UPDATE 12/12/13: According to Andy Crouch, Docent has records proving that Driscoll was provided “all the documentation needed to properly cite the IVP commentary” he’s accused of copying.
It’s been nearly three weeks since hipster fundamentalist and Mars Hill Pastor Mark Driscoll was accused of having plagiarized passages of his recent book A Call to Resurgence during an interview with Christian Radio Host Janet Mefferd. According to a plagiarism expert, some of the passages in question were “copied almost verbatim,” and it was “exceptionally unlikely” that this was a coincidence.
Perhaps the most egregious similarity was between a book called the New Bible Commentary and Driscoll’s “study guide” Trial: 8 Witnesses from 1 & 2 Peter, which takes its name from a sermon series Driscoll gave in 2009. (The practice of turning sermons into hastily-assembled books is common at Mars Hill—see “Pastor Dad.”)
Now, blogger Warren Thockmorton has dug up evidence that may shine a light on how the alleged plagiarism of New Bible Commentary occurred. The two-paragraph passages, which can be viewed here, are identical with just a few exceptions:
- A slight change of syntax: “The Greek rather than the Hebrew version of the OT” becomes “The Greek version of the old testament, rather than the Hebrew version.”
- Three words are changed out for synonyms.
- “would have grown up with the language” is changed to “grew up with the language.”
- “which” is replaced with “that.”
This was clearly either plagiarism or supernaturally bad luck.
On Tuesday, Thockmorton discovered a primitive version of Trial on Driscoll’s website called the “battle plan” for his sermon series. In this document, the memo that leads to the alleged plagiarism appears—completely raw, still including the header “From: Justin Holcomb.” Holcomb, who works for pastoral research assistance company Docent Research, included the section in question in his memo without any indication that the words were not his. [see UPDATE above—eds]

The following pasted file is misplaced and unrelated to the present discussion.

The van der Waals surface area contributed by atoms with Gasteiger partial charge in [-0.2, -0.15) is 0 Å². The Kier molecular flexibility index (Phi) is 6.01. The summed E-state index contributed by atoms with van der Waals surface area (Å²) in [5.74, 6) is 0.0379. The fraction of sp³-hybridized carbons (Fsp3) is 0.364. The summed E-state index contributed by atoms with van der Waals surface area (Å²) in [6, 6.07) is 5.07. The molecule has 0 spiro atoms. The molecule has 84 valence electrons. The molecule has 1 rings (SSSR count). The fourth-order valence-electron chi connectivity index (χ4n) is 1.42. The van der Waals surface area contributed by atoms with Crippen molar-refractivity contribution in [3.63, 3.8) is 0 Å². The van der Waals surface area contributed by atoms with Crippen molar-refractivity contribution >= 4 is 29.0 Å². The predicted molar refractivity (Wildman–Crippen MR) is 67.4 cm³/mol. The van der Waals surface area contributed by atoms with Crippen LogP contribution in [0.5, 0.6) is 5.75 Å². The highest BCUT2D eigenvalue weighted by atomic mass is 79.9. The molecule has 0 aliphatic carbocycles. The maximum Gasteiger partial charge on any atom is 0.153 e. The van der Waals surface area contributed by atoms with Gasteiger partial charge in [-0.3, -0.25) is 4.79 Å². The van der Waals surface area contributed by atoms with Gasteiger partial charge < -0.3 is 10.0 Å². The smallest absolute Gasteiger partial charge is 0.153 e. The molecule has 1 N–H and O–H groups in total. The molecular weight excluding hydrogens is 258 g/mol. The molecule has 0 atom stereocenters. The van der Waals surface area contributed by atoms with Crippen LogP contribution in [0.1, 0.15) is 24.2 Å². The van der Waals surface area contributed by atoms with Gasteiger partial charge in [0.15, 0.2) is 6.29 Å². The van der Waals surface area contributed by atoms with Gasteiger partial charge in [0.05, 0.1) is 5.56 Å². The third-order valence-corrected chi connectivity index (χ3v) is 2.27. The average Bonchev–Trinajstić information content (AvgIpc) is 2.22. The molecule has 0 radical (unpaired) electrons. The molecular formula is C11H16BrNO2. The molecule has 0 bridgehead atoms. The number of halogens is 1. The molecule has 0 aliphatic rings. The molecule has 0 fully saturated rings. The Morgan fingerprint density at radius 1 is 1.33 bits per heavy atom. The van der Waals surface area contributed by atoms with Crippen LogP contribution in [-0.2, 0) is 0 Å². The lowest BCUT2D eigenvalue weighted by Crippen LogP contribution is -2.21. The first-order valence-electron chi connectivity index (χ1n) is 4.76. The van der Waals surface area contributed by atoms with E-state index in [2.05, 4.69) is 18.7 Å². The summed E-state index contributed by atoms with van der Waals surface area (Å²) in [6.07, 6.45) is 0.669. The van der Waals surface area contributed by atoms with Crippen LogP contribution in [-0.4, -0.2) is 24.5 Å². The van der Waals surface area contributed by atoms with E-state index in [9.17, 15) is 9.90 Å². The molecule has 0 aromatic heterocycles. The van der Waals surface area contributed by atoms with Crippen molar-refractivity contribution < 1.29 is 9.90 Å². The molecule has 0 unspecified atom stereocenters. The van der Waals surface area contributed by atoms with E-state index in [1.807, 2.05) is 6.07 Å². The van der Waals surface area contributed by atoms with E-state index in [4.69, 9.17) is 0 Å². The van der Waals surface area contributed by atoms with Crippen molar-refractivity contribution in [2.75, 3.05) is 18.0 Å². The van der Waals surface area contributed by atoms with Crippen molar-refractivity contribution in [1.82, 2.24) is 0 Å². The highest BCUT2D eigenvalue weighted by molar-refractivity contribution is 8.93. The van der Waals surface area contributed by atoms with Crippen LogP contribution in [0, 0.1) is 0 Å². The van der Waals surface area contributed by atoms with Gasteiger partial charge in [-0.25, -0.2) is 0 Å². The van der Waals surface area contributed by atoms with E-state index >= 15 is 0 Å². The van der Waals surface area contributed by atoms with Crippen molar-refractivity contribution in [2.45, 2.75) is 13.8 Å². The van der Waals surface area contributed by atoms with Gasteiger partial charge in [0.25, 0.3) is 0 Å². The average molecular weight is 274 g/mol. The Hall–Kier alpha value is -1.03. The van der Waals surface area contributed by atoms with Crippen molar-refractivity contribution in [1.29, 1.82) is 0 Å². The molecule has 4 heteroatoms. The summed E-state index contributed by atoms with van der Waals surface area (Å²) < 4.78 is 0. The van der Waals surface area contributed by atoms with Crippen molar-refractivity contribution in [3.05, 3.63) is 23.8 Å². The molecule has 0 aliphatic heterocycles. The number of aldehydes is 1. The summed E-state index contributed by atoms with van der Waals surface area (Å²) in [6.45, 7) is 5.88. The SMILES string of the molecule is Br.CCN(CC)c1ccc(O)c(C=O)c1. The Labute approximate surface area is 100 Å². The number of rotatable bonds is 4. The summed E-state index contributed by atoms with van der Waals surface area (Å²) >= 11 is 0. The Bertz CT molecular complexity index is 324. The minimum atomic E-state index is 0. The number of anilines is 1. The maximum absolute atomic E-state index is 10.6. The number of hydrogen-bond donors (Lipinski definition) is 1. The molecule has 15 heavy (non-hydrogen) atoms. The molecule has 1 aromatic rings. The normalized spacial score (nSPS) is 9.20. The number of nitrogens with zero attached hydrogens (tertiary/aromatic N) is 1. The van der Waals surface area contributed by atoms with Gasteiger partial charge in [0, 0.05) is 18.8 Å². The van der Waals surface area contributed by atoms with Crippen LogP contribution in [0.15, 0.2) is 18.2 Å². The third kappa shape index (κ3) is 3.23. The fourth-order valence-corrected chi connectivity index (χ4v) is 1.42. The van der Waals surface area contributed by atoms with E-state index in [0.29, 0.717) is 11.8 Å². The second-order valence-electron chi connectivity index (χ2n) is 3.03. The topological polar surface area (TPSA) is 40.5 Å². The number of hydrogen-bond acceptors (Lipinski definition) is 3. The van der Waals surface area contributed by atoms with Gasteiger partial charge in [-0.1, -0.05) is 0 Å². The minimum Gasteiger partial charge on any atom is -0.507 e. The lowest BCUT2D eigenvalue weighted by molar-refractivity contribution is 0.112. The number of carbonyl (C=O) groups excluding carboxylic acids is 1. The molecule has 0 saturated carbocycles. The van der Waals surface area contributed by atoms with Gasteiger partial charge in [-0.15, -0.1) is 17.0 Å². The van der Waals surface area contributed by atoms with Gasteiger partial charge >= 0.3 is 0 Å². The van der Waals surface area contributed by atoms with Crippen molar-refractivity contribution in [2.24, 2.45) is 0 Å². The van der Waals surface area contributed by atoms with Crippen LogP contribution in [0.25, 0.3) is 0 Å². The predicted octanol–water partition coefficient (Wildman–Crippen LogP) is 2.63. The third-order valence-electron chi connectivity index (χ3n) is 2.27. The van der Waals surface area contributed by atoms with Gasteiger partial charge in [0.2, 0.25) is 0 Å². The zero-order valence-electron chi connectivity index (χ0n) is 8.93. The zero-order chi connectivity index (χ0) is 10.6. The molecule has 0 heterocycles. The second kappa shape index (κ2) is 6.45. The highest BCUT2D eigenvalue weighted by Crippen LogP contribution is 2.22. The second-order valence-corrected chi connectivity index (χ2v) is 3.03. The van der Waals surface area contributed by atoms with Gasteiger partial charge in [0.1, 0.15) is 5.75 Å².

When the “battle plan” became a “study guide” for Driscoll’s sermon series whoever designed the guide (Driscoll takes the credit, but that doesn’t mean it’s him) simply copied Holcomb’s words and made the few changes. So it looks as though Driscoll copied Holcomb—without citing him—unaware that he was actually citing New Bible Commentary.
This revelation is particularly damning in light of Driscoll’s recent bragging about his ability to write all his sermons in an hour and to research from “a few hundred books” at once—a claim of near-superhuman research and writing capabilities that says something about Driscoll’s theology. As a pastor, Driscoll is deeply invested in his own “authenticity,” his from-the-heart spontaneity that often leads to bizarre and problematic interpretations of Bible passages. This is because, in the minds of Driscoll’s followers, his directness, looseness, spontaneity, and lack of polish makes him more honest, drawing him away from theologically abstraction and allowing him to engage more directly with God’s truth. He’s a “straight talker.”
Now that this illusion has been shattered, the Driscoll brand may be permanently damaged.